Prague, Jan 13 (CTK) – The Terezin Remembrance Books with Czech Holocaust victims are highlighted within the third Jachymova Street Open Days held in remembrance of a former Jewish school in Prague on January 13 and 14.
The school went down in history because from 1940 to 1942, it was the only educational institution in Prague that could be attended by Jewish pupils who were taught by Jewish teachers.
Since 2001, it has housed the Terezin Initiative and other organisations dealing with the Holocaust and Jewish culture.
In November 1995, the first volumes of the Terezin Remembrance Books with the first list of Holocaust victims from the Czech Lands were published.
The books were to record the names and fates of the inmates of the Terezin concentration camp and to preserve their memory, Tereza Stepkova, director of the Terezin Initiative Institute, told journalists yesteday.
Another two books, tracking down the fates of the Austrian and German Jews who were forced to live in Terezin, appeared in 2000 and 2005.
In all, the four volumes contain over 80,000 names.
“When the book appeared, we approached it with awe,” Dagmar Lieblova, an official of the Terezin Initiative, said.
She is a survivor of the Auschwitz (Oswiecim) annihilation camp.
Another Auschwitz survivor, Toman Brod, also worked on the book.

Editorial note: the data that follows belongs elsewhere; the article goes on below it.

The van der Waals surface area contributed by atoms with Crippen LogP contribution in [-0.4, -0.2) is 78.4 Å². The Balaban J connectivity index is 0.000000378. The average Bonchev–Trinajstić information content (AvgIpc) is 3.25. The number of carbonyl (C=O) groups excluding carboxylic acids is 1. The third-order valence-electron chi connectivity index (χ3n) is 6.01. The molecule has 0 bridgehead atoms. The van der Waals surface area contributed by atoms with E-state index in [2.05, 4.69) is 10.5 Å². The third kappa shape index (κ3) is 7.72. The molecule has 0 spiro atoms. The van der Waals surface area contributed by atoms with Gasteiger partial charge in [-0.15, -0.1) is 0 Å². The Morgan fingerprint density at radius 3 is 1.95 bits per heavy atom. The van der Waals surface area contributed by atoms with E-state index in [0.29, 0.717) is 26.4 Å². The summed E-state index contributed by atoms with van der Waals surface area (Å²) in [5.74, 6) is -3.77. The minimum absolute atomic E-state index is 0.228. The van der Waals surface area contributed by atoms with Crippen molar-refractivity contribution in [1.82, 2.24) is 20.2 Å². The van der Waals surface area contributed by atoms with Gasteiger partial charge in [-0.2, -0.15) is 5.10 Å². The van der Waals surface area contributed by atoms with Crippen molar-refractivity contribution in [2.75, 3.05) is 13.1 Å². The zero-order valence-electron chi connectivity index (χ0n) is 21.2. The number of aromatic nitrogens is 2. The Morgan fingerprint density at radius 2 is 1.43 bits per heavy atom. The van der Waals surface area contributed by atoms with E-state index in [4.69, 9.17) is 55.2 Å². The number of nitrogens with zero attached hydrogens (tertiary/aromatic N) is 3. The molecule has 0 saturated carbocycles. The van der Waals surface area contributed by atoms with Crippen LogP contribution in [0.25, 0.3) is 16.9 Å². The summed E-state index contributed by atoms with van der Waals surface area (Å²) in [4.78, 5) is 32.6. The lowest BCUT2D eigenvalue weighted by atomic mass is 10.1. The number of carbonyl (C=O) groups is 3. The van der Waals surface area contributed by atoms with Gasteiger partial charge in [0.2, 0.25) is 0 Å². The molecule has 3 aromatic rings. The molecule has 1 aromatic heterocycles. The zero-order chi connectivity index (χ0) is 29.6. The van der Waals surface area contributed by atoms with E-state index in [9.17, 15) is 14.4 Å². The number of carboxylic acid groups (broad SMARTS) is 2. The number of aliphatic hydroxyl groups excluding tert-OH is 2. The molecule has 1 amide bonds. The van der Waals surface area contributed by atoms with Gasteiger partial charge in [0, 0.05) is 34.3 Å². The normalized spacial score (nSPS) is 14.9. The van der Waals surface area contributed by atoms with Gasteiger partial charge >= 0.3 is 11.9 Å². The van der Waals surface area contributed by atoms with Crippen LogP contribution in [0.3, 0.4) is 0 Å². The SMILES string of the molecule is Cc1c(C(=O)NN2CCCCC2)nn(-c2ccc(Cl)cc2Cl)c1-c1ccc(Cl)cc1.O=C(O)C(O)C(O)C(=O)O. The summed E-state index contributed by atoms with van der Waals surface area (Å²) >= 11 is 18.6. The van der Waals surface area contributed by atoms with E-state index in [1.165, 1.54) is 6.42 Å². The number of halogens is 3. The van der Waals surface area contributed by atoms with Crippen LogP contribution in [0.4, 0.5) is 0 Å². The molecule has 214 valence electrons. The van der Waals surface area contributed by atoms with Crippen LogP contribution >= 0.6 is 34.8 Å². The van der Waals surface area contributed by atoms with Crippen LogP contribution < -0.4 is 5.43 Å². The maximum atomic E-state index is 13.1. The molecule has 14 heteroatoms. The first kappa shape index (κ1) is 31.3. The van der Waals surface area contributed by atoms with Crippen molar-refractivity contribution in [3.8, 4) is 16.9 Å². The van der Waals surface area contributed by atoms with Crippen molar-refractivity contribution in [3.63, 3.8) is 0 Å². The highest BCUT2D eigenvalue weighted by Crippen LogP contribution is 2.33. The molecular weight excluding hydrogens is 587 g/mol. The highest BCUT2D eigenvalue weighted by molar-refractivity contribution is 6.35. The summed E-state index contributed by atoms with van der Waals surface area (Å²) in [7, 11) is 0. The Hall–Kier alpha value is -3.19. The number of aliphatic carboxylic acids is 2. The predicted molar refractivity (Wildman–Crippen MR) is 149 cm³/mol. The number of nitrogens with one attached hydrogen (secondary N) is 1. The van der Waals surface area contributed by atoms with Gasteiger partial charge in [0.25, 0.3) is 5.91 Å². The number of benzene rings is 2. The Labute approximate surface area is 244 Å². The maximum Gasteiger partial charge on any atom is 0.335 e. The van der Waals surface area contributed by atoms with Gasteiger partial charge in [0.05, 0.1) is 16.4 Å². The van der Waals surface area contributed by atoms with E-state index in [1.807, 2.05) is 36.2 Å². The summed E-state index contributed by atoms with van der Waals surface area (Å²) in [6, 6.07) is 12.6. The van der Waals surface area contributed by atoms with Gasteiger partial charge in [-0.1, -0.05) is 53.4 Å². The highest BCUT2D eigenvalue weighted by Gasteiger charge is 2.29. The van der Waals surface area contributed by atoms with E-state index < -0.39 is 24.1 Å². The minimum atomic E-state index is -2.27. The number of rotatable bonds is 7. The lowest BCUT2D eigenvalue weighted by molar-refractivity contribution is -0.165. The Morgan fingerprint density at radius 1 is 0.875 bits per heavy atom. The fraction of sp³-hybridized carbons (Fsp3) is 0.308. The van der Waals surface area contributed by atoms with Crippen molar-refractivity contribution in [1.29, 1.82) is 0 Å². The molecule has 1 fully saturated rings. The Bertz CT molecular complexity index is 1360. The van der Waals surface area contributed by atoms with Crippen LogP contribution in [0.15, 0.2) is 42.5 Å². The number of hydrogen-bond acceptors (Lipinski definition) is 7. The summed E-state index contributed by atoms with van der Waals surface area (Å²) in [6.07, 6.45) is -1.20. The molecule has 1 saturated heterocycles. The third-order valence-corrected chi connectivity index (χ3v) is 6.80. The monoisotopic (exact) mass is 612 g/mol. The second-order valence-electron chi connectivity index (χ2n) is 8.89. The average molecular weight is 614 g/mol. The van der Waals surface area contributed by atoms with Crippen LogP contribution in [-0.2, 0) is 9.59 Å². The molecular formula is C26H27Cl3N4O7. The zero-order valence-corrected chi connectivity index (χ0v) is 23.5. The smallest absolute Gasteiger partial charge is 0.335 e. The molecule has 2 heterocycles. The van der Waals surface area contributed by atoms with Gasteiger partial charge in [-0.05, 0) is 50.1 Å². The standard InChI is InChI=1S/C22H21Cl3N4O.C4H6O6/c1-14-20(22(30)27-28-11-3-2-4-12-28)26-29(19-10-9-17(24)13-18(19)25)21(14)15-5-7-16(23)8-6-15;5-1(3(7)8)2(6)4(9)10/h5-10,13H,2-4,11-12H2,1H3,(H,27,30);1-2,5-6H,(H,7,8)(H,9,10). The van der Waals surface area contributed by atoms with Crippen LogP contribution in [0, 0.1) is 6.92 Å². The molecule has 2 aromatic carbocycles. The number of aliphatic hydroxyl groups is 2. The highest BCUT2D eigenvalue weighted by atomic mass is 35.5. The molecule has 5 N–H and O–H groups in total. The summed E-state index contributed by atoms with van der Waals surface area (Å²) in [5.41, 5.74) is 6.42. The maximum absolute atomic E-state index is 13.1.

He said not all the data in the book were perhaps right, but given their tremendous volume, this was all but impossible.
“However, I am sure that 99 percent of them are correct,” Brod said.
Following the publication of the volumes, an online database of Holocaust victims was formed. It includes brief data on all Terezin ghetto inmates rounded up in the Czech Lands and of those who were sent to Terezin within the death marches in the last days of the war.
An internal system includes the records not only of the Holocaust victims, but also of the inmates who lived to see their liberation in May 1945.
After the occupation of the Czech Lands by Nazi Germany in March 1939, the Nazis selected the former garrison town Terezin as a ghetto for European Jews during the war.
Transports of Jews, first from the Protectorate Bohemia and Moravia and then from other countries, such as Slovakia, Germany, Hungary, Austria and Denmark, arrived in the town. Over 155,000 Jews were gradually sent to Terezin in 1941-1945 and 117,000 of them died during the war.